Sunday 3:30




Free speech has a price

Peddling one’s wares on the Web isn’t such an odd idea, but how about selling the elements of a play? Taking dot-com business savvy to the next level, Annie Dorsen (who directed the current Broadway hit Passing Strange) started a website in November 2007, BuyDemocracy.com, where everything involved in a theatrical production—costumes, lighting cues, dances, songs, and even commercials and product placements—were available for purchase. One shopper bought the decision as to which actor would utter the first words of the show (Anthony Torn). Another bought one minute in which the production is lit by nothing more than the glow of the audience’s cell phones. When the store closed this February, the revenue was plowed into Democracy in America, the sum total of all those Web purchases, which begins previews tonight. At 7, through April 20, P.S. 122, 150 First Avenue, 212-352-3101, ps122.org, $20 SHARYN JACKSON



It’s the Sharks vs. the Jets for our lame millennium

If you’re a Manhattanite, you’ve most likely talked smack about the folks who live on the opposite side of your ‘hood (that is, beyond Fifth Avenue). Well, put your money and your Nikes where your mouth is and take part in The Battle for Manhattan, a sports competition between the East Side and the West Side. Each person will be assigned to an eight- to 10-member team (divided by gender and age) and can choose to play basketball, volleyball, soccer, or run a 5K race. Not only will you get a free T-shirt, but you’ll also be invited to parties with drink specials and the opening and closing ceremonies, and have the chance to raise some hard cash for Urban Dove, a nonprofit that supports local public education. (Make sure and sign up by the 28th!) Through April 15, check for full schedule, battleformanhattan.com, $30/sport EUDIE PAK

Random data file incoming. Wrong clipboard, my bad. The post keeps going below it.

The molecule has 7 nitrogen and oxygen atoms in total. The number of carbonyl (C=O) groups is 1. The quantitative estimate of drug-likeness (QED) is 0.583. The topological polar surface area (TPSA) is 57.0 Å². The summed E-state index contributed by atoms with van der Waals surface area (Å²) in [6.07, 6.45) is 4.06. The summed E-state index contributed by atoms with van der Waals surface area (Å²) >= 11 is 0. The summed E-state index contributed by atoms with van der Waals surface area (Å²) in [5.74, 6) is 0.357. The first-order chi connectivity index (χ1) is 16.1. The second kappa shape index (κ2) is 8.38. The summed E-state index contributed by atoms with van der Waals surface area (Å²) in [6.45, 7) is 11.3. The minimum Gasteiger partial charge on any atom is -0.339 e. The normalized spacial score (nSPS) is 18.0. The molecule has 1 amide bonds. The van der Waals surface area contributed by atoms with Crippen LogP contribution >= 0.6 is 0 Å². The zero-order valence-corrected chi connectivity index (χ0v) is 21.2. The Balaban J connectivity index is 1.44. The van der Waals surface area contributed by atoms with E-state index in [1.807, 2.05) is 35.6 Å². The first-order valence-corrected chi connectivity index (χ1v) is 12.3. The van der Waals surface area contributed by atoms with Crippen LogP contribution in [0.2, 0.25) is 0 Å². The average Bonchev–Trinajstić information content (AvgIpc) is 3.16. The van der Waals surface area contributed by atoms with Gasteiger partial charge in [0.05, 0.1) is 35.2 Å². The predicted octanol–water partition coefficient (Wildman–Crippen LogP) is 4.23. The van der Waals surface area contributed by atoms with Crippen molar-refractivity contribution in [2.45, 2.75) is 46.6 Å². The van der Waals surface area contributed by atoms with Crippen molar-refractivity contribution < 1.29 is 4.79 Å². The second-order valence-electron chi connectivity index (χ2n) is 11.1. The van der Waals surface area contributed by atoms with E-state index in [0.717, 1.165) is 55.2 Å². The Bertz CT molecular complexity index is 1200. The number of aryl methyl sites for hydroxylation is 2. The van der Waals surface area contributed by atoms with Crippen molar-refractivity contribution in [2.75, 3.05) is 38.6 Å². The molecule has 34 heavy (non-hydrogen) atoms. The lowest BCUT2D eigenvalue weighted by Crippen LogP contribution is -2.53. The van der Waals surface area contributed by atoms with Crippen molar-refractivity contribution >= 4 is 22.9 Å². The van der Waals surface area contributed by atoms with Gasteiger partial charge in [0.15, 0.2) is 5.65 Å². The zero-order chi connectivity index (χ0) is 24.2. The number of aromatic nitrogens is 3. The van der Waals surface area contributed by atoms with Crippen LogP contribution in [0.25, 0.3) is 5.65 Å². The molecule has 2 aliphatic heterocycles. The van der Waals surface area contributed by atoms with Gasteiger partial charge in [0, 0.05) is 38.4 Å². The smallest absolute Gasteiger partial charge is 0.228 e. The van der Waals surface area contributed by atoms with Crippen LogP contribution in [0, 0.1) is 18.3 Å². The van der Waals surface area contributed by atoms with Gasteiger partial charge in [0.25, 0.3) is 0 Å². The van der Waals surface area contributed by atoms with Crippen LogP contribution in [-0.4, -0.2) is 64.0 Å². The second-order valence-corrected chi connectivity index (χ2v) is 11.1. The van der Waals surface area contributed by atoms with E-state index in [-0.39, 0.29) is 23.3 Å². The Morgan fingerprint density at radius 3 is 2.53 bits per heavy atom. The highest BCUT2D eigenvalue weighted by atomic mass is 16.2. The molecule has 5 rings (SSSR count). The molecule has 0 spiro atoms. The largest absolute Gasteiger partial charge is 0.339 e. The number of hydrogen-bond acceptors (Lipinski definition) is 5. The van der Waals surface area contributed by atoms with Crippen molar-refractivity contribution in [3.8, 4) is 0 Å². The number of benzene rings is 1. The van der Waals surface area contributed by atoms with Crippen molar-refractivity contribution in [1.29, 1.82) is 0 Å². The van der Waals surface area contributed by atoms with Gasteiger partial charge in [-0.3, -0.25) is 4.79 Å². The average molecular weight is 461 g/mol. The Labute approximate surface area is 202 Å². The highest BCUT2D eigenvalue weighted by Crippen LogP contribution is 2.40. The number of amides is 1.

Audience members become part of the show

The Honolulu-based production company Cruel Theatre goes interactive with Street Limbo Blues, a play about our manifest failure in the “war on drugs.” Prepare to speak up, and bring your walking shoes. The performance starts at the aptly named Café Pick Me Up, where each audience member receives a costume and name card and then is paired with a single actor. The two of you take an hour-long journey through Tompkins Square Park and neighboring bars, where you experience the world of the addicted; the way in which you interact (or don’t interact) determines the direction of the show. It’s a short, strange trip worth taking. At 7, Café Pick Me Up, 145 Avenue A, 212-352-3101, nytheatre.com, $40 EUDIE PAK